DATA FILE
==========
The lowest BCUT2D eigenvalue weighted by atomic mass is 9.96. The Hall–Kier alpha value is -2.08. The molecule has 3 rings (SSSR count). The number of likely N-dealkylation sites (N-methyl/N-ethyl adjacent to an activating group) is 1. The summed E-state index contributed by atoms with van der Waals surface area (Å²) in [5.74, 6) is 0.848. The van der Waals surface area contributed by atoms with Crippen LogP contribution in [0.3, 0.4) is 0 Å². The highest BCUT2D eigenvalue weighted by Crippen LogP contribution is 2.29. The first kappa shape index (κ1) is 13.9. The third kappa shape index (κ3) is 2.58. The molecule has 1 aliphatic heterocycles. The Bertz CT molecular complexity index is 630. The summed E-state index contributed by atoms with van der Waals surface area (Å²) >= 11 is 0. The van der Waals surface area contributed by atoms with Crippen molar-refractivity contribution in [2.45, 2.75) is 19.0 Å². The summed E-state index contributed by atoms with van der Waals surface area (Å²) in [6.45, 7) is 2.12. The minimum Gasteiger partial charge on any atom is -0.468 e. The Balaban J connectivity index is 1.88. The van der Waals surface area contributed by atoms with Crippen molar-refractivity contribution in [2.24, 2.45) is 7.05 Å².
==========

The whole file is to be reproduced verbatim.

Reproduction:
The lowest BCUT2D eigenvalue weighted by atomic mass is 9.96. The Hall–Kier alpha value is -2.08. The molecule has 3 rings (SSSR count). The number of likely N-dealkylation sites (N-methyl/N-ethyl adjacent to an activating group) is 1. The summed E-state index contributed by atoms with van der Waals surface area (Å²) in [5.74, 6) is 0.848. The van der Waals surface area contributed by atoms with Crippen LogP contribution in [0.3, 0.4) is 0 Å². The highest BCUT2D eigenvalue weighted by Crippen LogP contribution is 2.29. The first kappa shape index (κ1) is 13.9. The third kappa shape index (κ3) is 2.58. The molecule has 1 aliphatic heterocycles. The Bertz CT molecular complexity index is 630. The summed E-state index contributed by atoms with van der Waals surface area (Å²) >= 11 is 0. The van der Waals surface area contributed by atoms with Crippen molar-refractivity contribution in [2.45, 2.75) is 19.0 Å². The summed E-state index contributed by atoms with van der Waals surface area (Å²) in [6.45, 7) is 2.12. The minimum Gasteiger partial charge on any atom is -0.468 e. The Balaban J connectivity index is 1.88. The van der Waals surface area contributed by atoms with Crippen molar-refractivity contribution in [2.24, 2.45) is 7.05 Å².